Objectives: Health systems worldwide are faced with the challenge of adequately staffing their hospital services. Much of the current research and subsequent policy has been focusing on nurse staffing and minimum ratios to ensure quality and safety of patient care. Nonetheless, nurses are not the only profession who interact with patients, and, therefore, not the only professional group who has the potential to influence the outcomes of patients while in hospital. We aimed to synthesise the evidence on the relationship between multi-disciplinary staffing levels in hospital including nursing, medical and allied health professionals and the risk of death.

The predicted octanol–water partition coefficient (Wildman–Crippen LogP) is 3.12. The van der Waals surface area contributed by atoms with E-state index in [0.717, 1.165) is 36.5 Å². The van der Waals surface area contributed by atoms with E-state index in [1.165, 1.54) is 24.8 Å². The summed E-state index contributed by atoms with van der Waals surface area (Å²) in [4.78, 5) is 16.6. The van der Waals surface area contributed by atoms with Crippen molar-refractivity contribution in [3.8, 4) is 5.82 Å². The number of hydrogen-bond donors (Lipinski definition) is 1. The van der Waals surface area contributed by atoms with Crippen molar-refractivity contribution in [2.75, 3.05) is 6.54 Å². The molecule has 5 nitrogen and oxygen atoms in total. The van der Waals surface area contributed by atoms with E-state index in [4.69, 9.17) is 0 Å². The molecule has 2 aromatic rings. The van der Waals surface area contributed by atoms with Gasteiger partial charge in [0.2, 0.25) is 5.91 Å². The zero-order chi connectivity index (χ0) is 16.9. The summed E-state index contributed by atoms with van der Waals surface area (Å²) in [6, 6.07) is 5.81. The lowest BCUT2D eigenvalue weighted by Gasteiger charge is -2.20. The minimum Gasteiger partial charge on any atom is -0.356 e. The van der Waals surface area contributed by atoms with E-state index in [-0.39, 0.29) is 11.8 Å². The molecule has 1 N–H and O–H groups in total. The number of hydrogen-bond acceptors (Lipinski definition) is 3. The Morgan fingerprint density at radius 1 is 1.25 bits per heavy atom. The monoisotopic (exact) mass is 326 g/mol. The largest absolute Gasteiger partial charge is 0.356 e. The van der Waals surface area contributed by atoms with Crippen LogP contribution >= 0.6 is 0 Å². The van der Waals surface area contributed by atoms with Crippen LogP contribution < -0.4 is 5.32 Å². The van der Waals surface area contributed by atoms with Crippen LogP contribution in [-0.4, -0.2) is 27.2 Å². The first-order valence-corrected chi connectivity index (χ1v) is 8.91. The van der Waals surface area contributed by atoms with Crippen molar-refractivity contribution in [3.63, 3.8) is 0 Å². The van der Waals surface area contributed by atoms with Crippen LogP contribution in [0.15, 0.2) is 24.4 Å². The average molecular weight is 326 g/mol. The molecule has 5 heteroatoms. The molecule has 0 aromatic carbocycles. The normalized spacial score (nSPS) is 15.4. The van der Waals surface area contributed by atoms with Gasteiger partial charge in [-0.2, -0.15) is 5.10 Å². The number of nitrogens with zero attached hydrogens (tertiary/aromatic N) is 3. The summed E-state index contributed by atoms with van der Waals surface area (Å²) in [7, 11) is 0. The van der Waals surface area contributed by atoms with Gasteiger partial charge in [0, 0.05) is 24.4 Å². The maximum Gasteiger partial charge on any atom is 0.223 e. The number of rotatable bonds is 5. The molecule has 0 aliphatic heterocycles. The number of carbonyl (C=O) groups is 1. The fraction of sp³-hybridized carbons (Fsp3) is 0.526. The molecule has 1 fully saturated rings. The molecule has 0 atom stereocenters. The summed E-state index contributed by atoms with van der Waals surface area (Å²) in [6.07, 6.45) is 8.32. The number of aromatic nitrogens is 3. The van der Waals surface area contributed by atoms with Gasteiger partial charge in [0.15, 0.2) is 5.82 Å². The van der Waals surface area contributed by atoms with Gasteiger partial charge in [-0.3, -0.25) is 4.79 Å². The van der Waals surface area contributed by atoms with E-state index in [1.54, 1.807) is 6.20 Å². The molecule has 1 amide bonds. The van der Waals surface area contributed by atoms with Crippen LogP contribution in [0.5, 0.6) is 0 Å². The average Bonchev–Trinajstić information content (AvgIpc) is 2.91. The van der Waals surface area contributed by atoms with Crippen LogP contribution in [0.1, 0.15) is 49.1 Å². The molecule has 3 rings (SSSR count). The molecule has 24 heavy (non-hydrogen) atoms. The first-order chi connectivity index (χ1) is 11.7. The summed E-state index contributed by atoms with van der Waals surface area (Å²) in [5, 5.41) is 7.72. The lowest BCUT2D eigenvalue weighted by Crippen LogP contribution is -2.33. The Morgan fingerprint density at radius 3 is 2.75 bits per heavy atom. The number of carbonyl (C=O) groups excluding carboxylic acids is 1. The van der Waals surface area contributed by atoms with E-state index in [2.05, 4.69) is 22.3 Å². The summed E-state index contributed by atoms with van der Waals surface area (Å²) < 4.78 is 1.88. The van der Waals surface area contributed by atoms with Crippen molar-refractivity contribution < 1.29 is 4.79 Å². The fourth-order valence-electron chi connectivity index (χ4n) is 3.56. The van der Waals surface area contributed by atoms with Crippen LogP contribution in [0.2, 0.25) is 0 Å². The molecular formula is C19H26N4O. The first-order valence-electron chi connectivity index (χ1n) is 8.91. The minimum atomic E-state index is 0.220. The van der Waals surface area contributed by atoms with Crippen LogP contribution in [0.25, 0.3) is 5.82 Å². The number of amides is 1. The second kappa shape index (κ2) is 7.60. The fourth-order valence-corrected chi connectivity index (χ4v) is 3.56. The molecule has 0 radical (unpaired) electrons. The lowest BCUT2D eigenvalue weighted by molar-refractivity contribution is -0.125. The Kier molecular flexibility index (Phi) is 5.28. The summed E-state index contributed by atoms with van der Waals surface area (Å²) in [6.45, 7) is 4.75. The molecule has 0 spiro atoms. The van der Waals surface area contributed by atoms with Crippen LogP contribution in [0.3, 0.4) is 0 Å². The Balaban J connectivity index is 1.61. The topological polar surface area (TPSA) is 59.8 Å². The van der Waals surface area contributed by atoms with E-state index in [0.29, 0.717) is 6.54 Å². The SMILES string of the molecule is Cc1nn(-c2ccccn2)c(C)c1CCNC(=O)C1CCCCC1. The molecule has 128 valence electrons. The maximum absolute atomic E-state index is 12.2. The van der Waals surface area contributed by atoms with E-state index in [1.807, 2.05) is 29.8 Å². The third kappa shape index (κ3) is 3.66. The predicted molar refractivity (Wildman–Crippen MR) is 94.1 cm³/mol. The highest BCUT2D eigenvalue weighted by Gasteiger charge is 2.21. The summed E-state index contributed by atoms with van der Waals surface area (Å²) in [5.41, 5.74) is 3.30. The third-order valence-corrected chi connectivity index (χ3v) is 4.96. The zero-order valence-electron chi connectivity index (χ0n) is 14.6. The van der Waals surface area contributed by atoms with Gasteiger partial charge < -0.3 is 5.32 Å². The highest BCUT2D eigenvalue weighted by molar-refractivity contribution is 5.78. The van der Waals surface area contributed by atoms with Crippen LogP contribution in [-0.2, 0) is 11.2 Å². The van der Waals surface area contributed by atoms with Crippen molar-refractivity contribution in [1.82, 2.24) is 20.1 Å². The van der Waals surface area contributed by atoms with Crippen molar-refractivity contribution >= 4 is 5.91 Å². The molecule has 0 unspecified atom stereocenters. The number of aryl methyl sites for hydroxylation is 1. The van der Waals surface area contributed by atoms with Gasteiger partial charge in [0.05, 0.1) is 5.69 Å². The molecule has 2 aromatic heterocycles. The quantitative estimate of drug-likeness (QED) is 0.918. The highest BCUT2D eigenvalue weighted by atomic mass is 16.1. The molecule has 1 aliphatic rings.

Methods: Systematic review. We searched Embase, Medline, CINAHL, and the Cochrane Library for quantitative or mixed methods studies with a quantitative component exploring the association between multi-disciplinary hospital staffing levels and mortality.
Results: We included 12 studies. Hospitals with more physicians and registered nurses had lower mortality rates. Higher levels of nursing assistants were associated with higher patient mortality. Only two studies included other health professionals, providing scant evidence about their effect.
Conclusions: Pathways for allied health professionals such as physiotherapists, occupational therapists, dietitians, pharmacists, to impact safety and other patient outcomes are plausible and should be explored in future studies.
Keywords: Hospital mortality; Staffing; Workforce.
© 2023. The Author(s).